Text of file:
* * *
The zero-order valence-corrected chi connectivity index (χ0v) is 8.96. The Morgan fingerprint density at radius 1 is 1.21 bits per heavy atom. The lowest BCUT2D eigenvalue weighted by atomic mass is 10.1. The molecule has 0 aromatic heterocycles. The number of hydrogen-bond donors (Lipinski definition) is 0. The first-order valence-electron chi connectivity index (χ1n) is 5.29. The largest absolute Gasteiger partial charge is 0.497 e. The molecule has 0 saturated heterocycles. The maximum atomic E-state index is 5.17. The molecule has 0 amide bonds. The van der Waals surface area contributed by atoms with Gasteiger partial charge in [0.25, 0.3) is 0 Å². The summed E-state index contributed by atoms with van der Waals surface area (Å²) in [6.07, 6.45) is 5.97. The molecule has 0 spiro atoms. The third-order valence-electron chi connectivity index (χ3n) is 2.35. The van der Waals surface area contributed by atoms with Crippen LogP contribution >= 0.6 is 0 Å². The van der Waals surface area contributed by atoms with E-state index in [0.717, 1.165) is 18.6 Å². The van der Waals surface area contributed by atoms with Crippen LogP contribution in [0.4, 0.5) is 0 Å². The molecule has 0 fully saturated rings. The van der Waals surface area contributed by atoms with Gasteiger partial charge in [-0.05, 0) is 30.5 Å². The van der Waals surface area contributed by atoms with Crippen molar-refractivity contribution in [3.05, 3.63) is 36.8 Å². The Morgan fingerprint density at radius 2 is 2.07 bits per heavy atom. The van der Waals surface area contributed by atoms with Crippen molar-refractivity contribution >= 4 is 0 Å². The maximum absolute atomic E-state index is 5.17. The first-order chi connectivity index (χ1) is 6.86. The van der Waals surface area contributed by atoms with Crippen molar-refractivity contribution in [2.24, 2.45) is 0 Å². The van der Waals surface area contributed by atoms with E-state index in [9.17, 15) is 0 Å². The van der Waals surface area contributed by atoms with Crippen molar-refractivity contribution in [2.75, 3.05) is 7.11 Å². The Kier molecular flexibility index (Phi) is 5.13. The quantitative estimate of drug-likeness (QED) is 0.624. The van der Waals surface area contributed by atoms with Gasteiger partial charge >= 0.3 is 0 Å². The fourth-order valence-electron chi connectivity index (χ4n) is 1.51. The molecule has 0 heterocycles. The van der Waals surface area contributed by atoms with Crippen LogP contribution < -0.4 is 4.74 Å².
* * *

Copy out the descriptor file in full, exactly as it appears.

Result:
The zero-order valence-corrected chi connectivity index (χ0v) is 8.96. The Morgan fingerprint density at radius 1 is 1.21 bits per heavy atom. The lowest BCUT2D eigenvalue weighted by atomic mass is 10.1. The molecule has 0 aromatic heterocycles. The number of hydrogen-bond donors (Lipinski definition) is 0. The first-order valence-electron chi connectivity index (χ1n) is 5.29. The largest absolute Gasteiger partial charge is 0.497 e. The molecule has 0 saturated heterocycles. The maximum atomic E-state index is 5.17. The molecule has 0 amide bonds. The van der Waals surface area contributed by atoms with Gasteiger partial charge in [0.25, 0.3) is 0 Å². The summed E-state index contributed by atoms with van der Waals surface area (Å²) in [6.07, 6.45) is 5.97. The molecule has 0 spiro atoms. The third-order valence-electron chi connectivity index (χ3n) is 2.35. The van der Waals surface area contributed by atoms with Crippen LogP contribution >= 0.6 is 0 Å². The van der Waals surface area contributed by atoms with E-state index in [0.717, 1.165) is 18.6 Å². The van der Waals surface area contributed by atoms with Crippen LogP contribution in [0.4, 0.5) is 0 Å². The molecule has 0 fully saturated rings. The van der Waals surface area contributed by atoms with Gasteiger partial charge in [-0.05, 0) is 30.5 Å². The van der Waals surface area contributed by atoms with Crippen molar-refractivity contribution in [3.05, 3.63) is 36.8 Å². The Morgan fingerprint density at radius 2 is 2.07 bits per heavy atom. The van der Waals surface area contributed by atoms with Crippen molar-refractivity contribution >= 4 is 0 Å². The maximum absolute atomic E-state index is 5.17. The first-order chi connectivity index (χ1) is 6.86. The van der Waals surface area contributed by atoms with Crippen molar-refractivity contribution in [2.24, 2.45) is 0 Å². The van der Waals surface area contributed by atoms with E-state index in [9.17, 15) is 0 Å². The van der Waals surface area contributed by atoms with Crippen molar-refractivity contribution in [2.75, 3.05) is 7.11 Å². The Kier molecular flexibility index (Phi) is 5.13. The quantitative estimate of drug-likeness (QED) is 0.624. The van der Waals surface area contributed by atoms with Gasteiger partial charge >= 0.3 is 0 Å². The fourth-order valence-electron chi connectivity index (χ4n) is 1.51. The molecule has 0 heterocycles. The van der Waals surface area contributed by atoms with Crippen LogP contribution < -0.4 is 4.74 Å².